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Oktay Kavrak. (Photo: Leverage Shares)

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Oktay Kavrak: ‘Optimism About Global Growth Is Falling’

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Value stocks and those with high-dividend yields may be more attractive, but overall market conditions could remain choppy until the conflict in Ukraine is closer to its conclusion, according to Leverage Shares’ Oktay Kavrak.

Kavrak, a product strategist at the firm, has developed short and leveraged exchange-traded products for the European Union and United Kingdom exchanges, including products that help traders short ETFs from Cathie Wood’s Ark Invest.

Via email, we asked Kavrak a few questions about the state of the current market and where he thinks it’s headed.

His answers could provide ideas for more-aggressive clients, as well as reasons for more-cautious investors to consider paying for annuities with strong value guarantees.

THINKADVISOR: What’s your view on where volatility is headed in Q3 & Q4?

OKTAY KAVRAK: Until we receive both indication that the conflict in Ukraine is closer to its conclusion and more clarity from central banks, I don’t expect volatility to subside for the remainder of 2022.

The perfect storm of rising prices, supply-chain issues and geopolitical turmoil makes the possibility of a soft landing by the Fed all the more difficult.

All eyes are on the Fed: Too much tightening will propel the economy into a downward spiral, into recession, while not enough rate hikes will likely result in ongoing, high-flying inflation.

I expect volatility to remain high in the second half as markets remain choppy in anticipation of policy decisions.

What are the greatest risks and opportunities for investors in this environment?

The greatest tail risk remains the hawkish stance of central banks in the face of high inflation.

Following the biggest rate hike by the Fed in almost 30 years, there’s a consensus that we’ll see another 50 to 75 basis hike in July.

Although inflation has likely peaked (or is close to peaking), optimism about global growth is falling. More aggressive hikes attempting to curtail the former are at the top of investors’ minds.

Unfortunately, the Fed cannot control the supply/demand imbalances caused by supply-chain issues with policy decisions.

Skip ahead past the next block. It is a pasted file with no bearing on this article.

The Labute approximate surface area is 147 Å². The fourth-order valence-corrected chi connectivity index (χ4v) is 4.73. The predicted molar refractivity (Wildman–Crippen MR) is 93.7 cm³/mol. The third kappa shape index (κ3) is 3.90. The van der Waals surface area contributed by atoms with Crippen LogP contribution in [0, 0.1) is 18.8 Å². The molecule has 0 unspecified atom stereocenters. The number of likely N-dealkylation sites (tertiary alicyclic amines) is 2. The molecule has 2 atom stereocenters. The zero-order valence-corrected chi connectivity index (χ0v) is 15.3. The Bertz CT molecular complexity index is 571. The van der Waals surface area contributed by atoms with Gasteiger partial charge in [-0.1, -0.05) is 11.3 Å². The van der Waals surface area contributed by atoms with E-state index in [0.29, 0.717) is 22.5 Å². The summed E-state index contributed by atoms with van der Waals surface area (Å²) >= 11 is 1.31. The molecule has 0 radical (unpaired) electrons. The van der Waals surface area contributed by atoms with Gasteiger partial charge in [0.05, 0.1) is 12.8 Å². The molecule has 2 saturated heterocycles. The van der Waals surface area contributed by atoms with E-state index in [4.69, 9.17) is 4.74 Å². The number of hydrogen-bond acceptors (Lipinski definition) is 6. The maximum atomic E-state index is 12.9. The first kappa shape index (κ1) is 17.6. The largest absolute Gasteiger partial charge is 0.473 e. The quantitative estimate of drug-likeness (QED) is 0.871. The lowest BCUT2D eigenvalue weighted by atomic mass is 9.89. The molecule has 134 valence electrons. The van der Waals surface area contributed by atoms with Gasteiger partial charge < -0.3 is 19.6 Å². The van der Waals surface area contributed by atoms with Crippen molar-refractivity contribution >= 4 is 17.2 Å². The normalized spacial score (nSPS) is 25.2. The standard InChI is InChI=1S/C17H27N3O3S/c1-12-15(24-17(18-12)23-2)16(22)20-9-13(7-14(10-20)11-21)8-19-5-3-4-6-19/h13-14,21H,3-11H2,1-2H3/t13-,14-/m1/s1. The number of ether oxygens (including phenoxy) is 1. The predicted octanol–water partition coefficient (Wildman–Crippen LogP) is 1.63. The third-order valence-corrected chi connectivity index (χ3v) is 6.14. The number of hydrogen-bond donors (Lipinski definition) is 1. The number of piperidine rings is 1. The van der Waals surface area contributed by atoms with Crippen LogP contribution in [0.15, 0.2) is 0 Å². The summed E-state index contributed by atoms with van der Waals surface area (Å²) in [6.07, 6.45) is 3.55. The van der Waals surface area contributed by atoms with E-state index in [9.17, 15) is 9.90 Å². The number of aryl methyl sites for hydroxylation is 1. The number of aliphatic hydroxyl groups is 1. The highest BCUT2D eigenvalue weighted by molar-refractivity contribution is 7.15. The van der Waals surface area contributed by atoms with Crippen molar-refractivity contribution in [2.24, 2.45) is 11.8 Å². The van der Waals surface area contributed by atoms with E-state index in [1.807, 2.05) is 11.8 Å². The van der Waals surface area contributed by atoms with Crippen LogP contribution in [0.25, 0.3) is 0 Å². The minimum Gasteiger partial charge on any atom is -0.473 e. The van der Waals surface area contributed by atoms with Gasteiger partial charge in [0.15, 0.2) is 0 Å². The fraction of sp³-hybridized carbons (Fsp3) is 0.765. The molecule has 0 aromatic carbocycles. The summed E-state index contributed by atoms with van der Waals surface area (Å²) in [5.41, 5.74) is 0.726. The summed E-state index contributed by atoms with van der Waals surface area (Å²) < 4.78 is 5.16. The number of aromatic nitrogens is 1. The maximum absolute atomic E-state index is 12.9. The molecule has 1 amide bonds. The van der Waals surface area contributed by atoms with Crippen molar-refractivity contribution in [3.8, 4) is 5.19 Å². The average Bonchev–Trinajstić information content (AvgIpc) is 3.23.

0n the flip side, consumer sentiment reaching record lows in June is actually a great sign for the S&P 500: stocks tend to outperform by about 25% in the 12 months after a “sentiment trough.”

I see a lot of opportunities to buy beaten-down, mega-cap tech equities, which have seen their valuations decrease significantly in the first half.

Additionally, I still think there is room to run in the long commodities trade.

Energy has been the best-performing sector in both 2021 and thus far in 2022, and I don’t expect this to change drastically with ongoing geopolitical conflict in Ukraine.

Entry points matter — and lots of popular stocks are more attractive in the current market.

What do you think the chance of a recession is between now and 2023, and to what extent has the (equity) market already discounted a recession?

I’d say that there is a high chance of a recession and that the market hasn’t fully priced this in yet.

We will have more clarity after the next round of CPI figures is published and after the next Fed meeting.

We could realistically see a “technical” recession (i.e. two consecutive quarters in which GDP declines) as early as this year. U.S. GDP shrank by 1.4% in Q1 of 2022, with the possibility that it may contract again in Q2 based on the Atlanta Fed’s Projections.

Do you think the markets are oversold, and where do you see the major indexes ending 2022?

The markets are really oversold, as nearly 80% of the S&P 500 constituents are in the red this year. I don’t expect this to change much throughout 2022, other than a few “dead cat” bounces.

The companies with pricing power and control of supply-chain issues will outperform those with low-quality earnings.

Price predictions:

Nasdaq (NDX): 13,000. (Up from 11,637.77 June 28.) Tech companies look ever so unappealing in uncertain times, especially when yields are rising and making safe-haven assets more attractive.

S&P 500 (SPX): 4,200. (Up from 3,821.55 June 28). It has P/E ratio below 10-year average and is not as tech-dependent.

5. What should advisors be telling clients at midyear?

The last time we had such high inflation (1970s), energy, health care and financials were the top performers. Pay attention to these sectors in late 2022 and throughout 2023.

Investors with a time horizon less than two years should keep more dry powder.

This is what we’ve been seeing in the market: Flows into cash-equivalent assets like short-term bond ETFs are close to where they were during the COVID crash, indicating that investors are seeking flights to safety.

If investors are looking at equities, I would pay attention to value stocks and those with high-dividend yields.

Some mega-cap stocks are looking more attractive in the current market, but I would stay away (for the time being) from the speculative names with low-quality earnings.

I’d also advise investors to keep an eye on Chinese tech names, which have outperformed the U.S. and EU equity markets thus far in 2022.

Tailwinds include President Xi Jinping pledging to deploy more measures to support the economy and taking a more pragmatic stance against COVID-19.

Pictured: Oktay Kavrak. (Photo: Leverage Shares)